ANDSF, popular uprising fight Taliban extortion, brutality in Samangan

By Hedayatullah


Afghans ride donkeys along a road near a coal mine that collapsed April 30, 2014, in Dara-e-Sof Payan District of Samangan Province, on May 1, 2014. The Taliban have been extorting 'taxes' from coal truck drivers and poor farmers in the province, officials say. [Farshad Usyan/AFP]

KUNDUZ -- Following a brutal Taliban attack on popular uprising members in Dara-e-Sof Payan District of Samangan Province, Afghan National Defence and Security Forces (ANDSF) are hitting back with air and ground operations, local officials say.

The attack took place February 3 in the village of Gola, near the border with Sar-e-Pul and Balkh provinces, Mohammad Hashim Sarwari, deputy chairman of the Samangan Provincial Council, told Salaam Times.

The Taliban claimed responsibility on Twitter the next day, saying that its fighters killed 19 members of the local popular uprising.

"There was a security checkpoint belonging to popular uprising forces in the area, in which five individuals were present night and day, and that was where the Taliban struck first," Sarwari said.


A truck transports goods along the Baghlan-Kunduz highway last November 28. [Hedayatullah]

"When the Taliban stormed the security checkpoint, the local residents used their clubs and guns to expel them from the area," he said. "Consequently, the Taliban fired upon that security checkpoint."

"Ten [civilians], including a woman, were killed and ten others were wounded by Taliban gunfire," said Sarwari, adding that the Taliban used night vision rifle scopes.

Seven Taliban militants were killed while several others were wounded, according to Dara-e-Sof Payan District Governor Abdul Yaqin Ahmadi.

"The residents of this village participated in armed resistance against the Taliban, which resulted in the Taliban leaving the village," he told Salaam Times.

"The fight between Taliban and local popular uprising forces lasted more than two hours," he said.

The locals killed by the Taliban were led by Burhan, a mujahideen commander during the Soviet occupation who held anti-Taliban sentiments, said Abdullah Zafari, a 36-year-old resident of Dara-e-Sof Payan District.

"The popular uprising forces are very beneficial to the area's security, and the government should always support these forces," he told Salaam Times.

Taliban extortion

Following the battle, the governor of Samangan called an emergency meeting and called on ANDSF to take action against the militants.

"We are conducting short-term operations in different parts of the province so that we can clear out some of the areas where the Taliban are reportedly active," Muhammad Sediq Azizi, a spokesman for the governor, told Salaam Times on February 5.

"The Taliban attacking civilians is a true atrocity," he said. "In the wake of this travesty, the local government will not remain idle and will take revenge soon."

"The Taliban struck the village of Gola, where neither security forces nor local police forces existed," he said. "As a result, the villagers defended their own village."

The Taliban attack was a reprisal for Dara-e-Sof Payan District residents' resistance to the militants' demands for payment of ushr during the harvest season.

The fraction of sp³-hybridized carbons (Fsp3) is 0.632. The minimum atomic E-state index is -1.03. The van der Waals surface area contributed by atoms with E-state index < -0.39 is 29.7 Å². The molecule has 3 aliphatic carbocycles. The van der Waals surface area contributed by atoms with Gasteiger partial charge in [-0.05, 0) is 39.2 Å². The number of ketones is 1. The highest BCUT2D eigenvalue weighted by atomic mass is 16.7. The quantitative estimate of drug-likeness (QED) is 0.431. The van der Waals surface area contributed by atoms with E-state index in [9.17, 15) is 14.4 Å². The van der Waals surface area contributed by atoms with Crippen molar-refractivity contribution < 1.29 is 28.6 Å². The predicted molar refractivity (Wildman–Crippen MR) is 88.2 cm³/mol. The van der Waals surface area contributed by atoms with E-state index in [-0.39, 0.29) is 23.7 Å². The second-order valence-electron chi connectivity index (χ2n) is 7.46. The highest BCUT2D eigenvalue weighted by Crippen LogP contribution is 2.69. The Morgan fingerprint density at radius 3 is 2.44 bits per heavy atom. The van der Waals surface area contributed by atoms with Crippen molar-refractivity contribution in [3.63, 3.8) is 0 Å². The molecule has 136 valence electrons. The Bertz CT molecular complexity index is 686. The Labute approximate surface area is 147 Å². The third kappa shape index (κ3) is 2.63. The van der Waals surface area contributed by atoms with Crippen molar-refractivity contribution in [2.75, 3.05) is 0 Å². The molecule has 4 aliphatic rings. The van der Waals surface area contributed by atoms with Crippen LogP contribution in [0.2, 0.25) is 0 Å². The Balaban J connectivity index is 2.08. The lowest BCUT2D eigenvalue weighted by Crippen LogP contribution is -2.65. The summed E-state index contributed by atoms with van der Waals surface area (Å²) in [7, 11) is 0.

"One day the Taliban told all families that they had to pay ushr for their lands," said Arbab Nazar, 48, who cultivates almost five acres of land in Gola village. "Once they refused to do so, however, the Taliban slaughtered civilians the same night."

"I am a poor man. I just harvest my rice and sell it in the market so that I can feed my family during the winter," he told Salaam Times. "The Taliban, however, take my money under the pretext of ushr."

In addition to collecting ushr, the Taliban exploit legitimate coal mines in the province to fund their fight against the Afghan government and people, said Sarwari, the deputy chairman of the provincial council.

The Taliban are carrying out an economic war in Samangan, he said.

"The Taliban collect 7,000 AFN ($92) in tax from every vehicle leaving the coal mines," he said. "The Taliban always force the coal truck drivers to pay them."

"More than 50 coal trucks and their drivers were seized in December, and the Taliban did not release them until each driver paid 21,000 AFN ($278)," he said.

Questionable intentions

The Taliban's actions, including its murder of civilians, have raised questions over their intentions as they participate in peace talks.

Afghans throughout the country have already declared that the Moscow meeting February 5-6 between Afghan opposition politicians and Taliban representatives did not benefit Afghanistan.

The two days of "peace talks" excluded the Afghan government.

Meanwhile, US Special Representative for Afghanistan Reconciliation Zalmay Khalilzad is spearheading efforts to broker peace between the Afghan government and the Taliban in a series of talks in Doha, Qatar.

He is also leading a delegation to Belgium, Germany, Turkey, Qatar, Afghanistan and Pakistan February 10-28 with the goal of bringing "all Afghan parties together in an intra-Afghan dialogue".

Those efforts have the full support and co-operation of the Afghan government.

"On the one hand, the Taliban make peace in the UAE and Russia, while on the other, they continue to carry out terrorism in various parts of the country," said Mohammad Umar Faqiri, a 29-year-old resident of Aibak, the provincial capital of Samangan.

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